Abraham Lincoln, the Civil War, melancholy prostitutes, dead spouses, hiking, hangings and holy wars are only a few of the gifts folks can expect this holiday season - judging, that is, by what's selling at our neighborhood bookstores.
Seeing that Seattle is a big book-buying city, it should be possible to take something of a spiritual and intellectual reading of our liberal, latte-sipping populace by finding out what sorts of literature we're gifting each other with in this holiday season.
"There's a lot of really hot books this year," said Georgiana Blomberg, owner of Magnolia's Bookstore in the Village. Historical fiction, historical biography and memoirs seem particularly popular right now, she said. Leading that list are such titles as "The March," by E.L. Doctorow, a fictionalized account of Gen. Sherman's "march to the sea," as well as Doris Kearns Goodwin's study of Lincoln, "Team of Rivals," and "The Year of Magical Thinking," writer Joan Didion's account of the recent sudden death of her husband, novelist John Gregory Dunne.
Patti McCall, co-owner along with Cindy Mitchell of Queen Anne Books, said her store's also selling a significant amount of the aforementioned titles. "It seems like this year, the strongest seller is nonfiction," McCall said. "There hasn't been a breakout fiction."
She said she particularly enjoyed reading Doctorow's novel. "I was so impressed," McCall said. "A couple of us have read it and loved it. It's been selling like crazy."
To the previous list of nonfiction titles she added Simon Winchester's account of the 1906 San Francisco earthquake, "The Crack at the Edge of the World," as well as Gabriel García Márquez's new memoir, "Memories of My Melancholy Whores," and the latest book by former president Jimmy Carter, "Our Endangered Values: America's Moral Crisis."
"We're a pretty liberal and educated community, so Carter's book is selling like hotcakes," McCall explained.
Blomberg from Magnolia's Bookstore said she had a guess why non-fiction works tend to sell so well during the holidays. "It sounds kind of simplistic, but [customers] always buy the history, or biography of historical figures, for dad and grandpa."
McCall said a handful of newer books by local authors are proving to be popular gift items as well. Queen Anne resident and award-winning writer Jonathan Raban has a new one called "My Holy War," a look at the issues facing American society in the wake of the Sept. 11, 2001, terrorist attacks. There's also Jack Hamann's study of the 1944 riot at Fort Lawton in Discovery Park, "On American Soil: How Justice Became a Casualty of World War II," as well as longtime Queen Anner Peter Potterfield's "Classic Hikes of the World: 23 Breathtaking Treks. "It's always fun to sell local authors like that," McCall said.
Most of the fiction selling at both stores is by well-known authors with devoted followings: Amy Tan, mystery writers PD James and Sue Grafton, as well as Anne Rice, who's taken a detour from her bestselling vampire novels with "Christ the Lord."
"We always sell a lot of paperback fiction," Blomberg said, adding that new literary fiction in paperback is also one of "our biggest things."
McCall noted that the year-end list of favorite titles she and her staff compile and publish in a newsletter has proven a popular guide for Queen Anne's customer base. "People love our list," she said. "We're all voracious readers. We have the most amazing group of readers right now."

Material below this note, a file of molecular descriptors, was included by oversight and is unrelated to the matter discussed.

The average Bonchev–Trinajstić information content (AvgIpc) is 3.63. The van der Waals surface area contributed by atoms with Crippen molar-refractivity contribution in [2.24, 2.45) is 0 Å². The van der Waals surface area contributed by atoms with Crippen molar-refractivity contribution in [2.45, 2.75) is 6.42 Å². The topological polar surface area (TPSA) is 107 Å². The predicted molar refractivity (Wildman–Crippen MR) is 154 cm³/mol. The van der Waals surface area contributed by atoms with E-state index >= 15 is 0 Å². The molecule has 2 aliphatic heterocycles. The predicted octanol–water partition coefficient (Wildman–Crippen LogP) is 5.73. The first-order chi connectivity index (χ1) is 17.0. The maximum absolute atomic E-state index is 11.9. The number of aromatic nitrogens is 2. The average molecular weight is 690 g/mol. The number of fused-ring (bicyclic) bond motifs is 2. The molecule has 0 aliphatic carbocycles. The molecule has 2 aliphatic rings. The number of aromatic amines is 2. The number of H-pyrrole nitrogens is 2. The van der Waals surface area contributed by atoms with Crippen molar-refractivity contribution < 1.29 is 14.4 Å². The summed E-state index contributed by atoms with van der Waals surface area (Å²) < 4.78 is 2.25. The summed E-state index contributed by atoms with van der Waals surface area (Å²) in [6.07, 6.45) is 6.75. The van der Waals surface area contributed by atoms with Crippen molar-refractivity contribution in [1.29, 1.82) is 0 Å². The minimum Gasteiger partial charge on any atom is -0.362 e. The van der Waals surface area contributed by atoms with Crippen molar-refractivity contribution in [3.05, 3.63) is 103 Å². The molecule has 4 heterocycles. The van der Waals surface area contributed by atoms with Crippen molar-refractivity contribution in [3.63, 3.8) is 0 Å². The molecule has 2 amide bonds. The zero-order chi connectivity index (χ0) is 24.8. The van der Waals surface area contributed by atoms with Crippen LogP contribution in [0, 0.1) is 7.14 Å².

According to Blomberg, the Christmas season at independent bookstores is the busiest time of the year, by "a whole order of magnitude" busier, she explained. Nonetheless, with the rise in the '90s of such megastores as Barnes & Noble, coupled with the growth of Internet providers such as Amazon, small bookstores are find-ing it harder and harder to hang on. It's a matter of economic survival of the fittest; many of the independents simply are unable to compete with the warehouse prices and bulk discounts offered by the chains.
"It's a little bit slower this year," McCall said of holiday sales at the bookstore. She said she has a few theories as to why that's so, one of which is the high volume of Internet sales. Another reason for the drop, McCall said, might be the amount of money folks gave to charity this year. "There's been so many natural disasters," she said, with people donating their expendable income "to people that really do need it.
"It's hard for me to fault that," McCall added.
"I think a lot of independents are really struggling," she said. "We would certainly like to see a better holiday season, but [dropoff] isn't putting us into dire straits."
Blomberg characterized this year's business at Magnolia's Bookstore as "just kind of steady." She said because the business is in "this isolated little spot," the store doesn't feel as much of a pinch from the competing, bigger chain bookstores. And, in contrast to McCall's analysis, Blomberg said online sales don't appear to affect her level of business. "The online stuff is a whole different niche," she said. "People use online for different reasons. That's not a big competitor at all."
Both owners seem to agree that one of the ways the stores can compete with Internet and chain sales is by offering a more personalized and hands-on form of customer service. "It's such a cliché," McCall said. "The only thing that we can offer that might make a difference to people is customer service. We've created a lovely place to shop. Our mission is to reach out to our community, and in particular our children," she added.
Blomberg said her customers seem to appreciate the erudition of the staff, and the fact that workers are so prepared to offer suggestions and advice on books. "That's one of our strong points for sure," she said.
Blomberg said that, for now, she's just enjoying the excitement of the holiday rush.
"It's great that so many people want to give books at Christmas," she said.
"That's a thrilling thing."